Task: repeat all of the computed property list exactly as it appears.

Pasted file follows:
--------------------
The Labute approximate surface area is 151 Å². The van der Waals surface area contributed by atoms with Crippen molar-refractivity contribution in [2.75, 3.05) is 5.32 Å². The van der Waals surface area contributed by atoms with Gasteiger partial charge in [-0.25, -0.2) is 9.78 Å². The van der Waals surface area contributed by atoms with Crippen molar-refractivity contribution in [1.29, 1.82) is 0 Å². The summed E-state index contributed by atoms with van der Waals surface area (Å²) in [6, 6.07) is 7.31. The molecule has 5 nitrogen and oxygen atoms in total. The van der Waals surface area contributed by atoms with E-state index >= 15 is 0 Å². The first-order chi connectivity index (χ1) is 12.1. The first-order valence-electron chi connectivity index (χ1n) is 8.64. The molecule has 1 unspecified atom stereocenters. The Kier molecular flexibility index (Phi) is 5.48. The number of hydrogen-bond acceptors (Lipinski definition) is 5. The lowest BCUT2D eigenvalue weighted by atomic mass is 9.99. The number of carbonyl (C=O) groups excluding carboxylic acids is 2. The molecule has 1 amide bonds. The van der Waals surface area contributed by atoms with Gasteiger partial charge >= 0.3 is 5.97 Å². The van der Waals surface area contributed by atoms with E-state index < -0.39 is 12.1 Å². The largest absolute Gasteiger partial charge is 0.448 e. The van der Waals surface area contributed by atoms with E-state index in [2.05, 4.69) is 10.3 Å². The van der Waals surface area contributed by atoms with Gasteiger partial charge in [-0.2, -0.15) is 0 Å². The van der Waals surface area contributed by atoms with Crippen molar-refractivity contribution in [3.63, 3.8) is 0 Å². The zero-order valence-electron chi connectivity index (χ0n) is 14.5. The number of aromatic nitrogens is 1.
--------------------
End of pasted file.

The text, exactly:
The Labute approximate surface area is 151 Å². The van der Waals surface area contributed by atoms with Crippen molar-refractivity contribution in [2.75, 3.05) is 5.32 Å². The van der Waals surface area contributed by atoms with Gasteiger partial charge in [-0.25, -0.2) is 9.78 Å². The van der Waals surface area contributed by atoms with Crippen molar-refractivity contribution in [1.29, 1.82) is 0 Å². The summed E-state index contributed by atoms with van der Waals surface area (Å²) in [6, 6.07) is 7.31. The molecule has 5 nitrogen and oxygen atoms in total. The van der Waals surface area contributed by atoms with E-state index >= 15 is 0 Å². The first-order chi connectivity index (χ1) is 12.1. The first-order valence-electron chi connectivity index (χ1n) is 8.64. The molecule has 1 unspecified atom stereocenters. The Kier molecular flexibility index (Phi) is 5.48. The number of hydrogen-bond acceptors (Lipinski definition) is 5. The lowest BCUT2D eigenvalue weighted by atomic mass is 9.99. The number of carbonyl (C=O) groups excluding carboxylic acids is 2. The molecule has 1 amide bonds. The van der Waals surface area contributed by atoms with Gasteiger partial charge >= 0.3 is 5.97 Å². The van der Waals surface area contributed by atoms with E-state index < -0.39 is 12.1 Å². The largest absolute Gasteiger partial charge is 0.448 e. The van der Waals surface area contributed by atoms with E-state index in [2.05, 4.69) is 10.3 Å². The van der Waals surface area contributed by atoms with Gasteiger partial charge in [-0.2, -0.15) is 0 Å². The van der Waals surface area contributed by atoms with Crippen molar-refractivity contribution in [3.63, 3.8) is 0 Å². The zero-order valence-electron chi connectivity index (χ0n) is 14.5. The number of aromatic nitrogens is 1.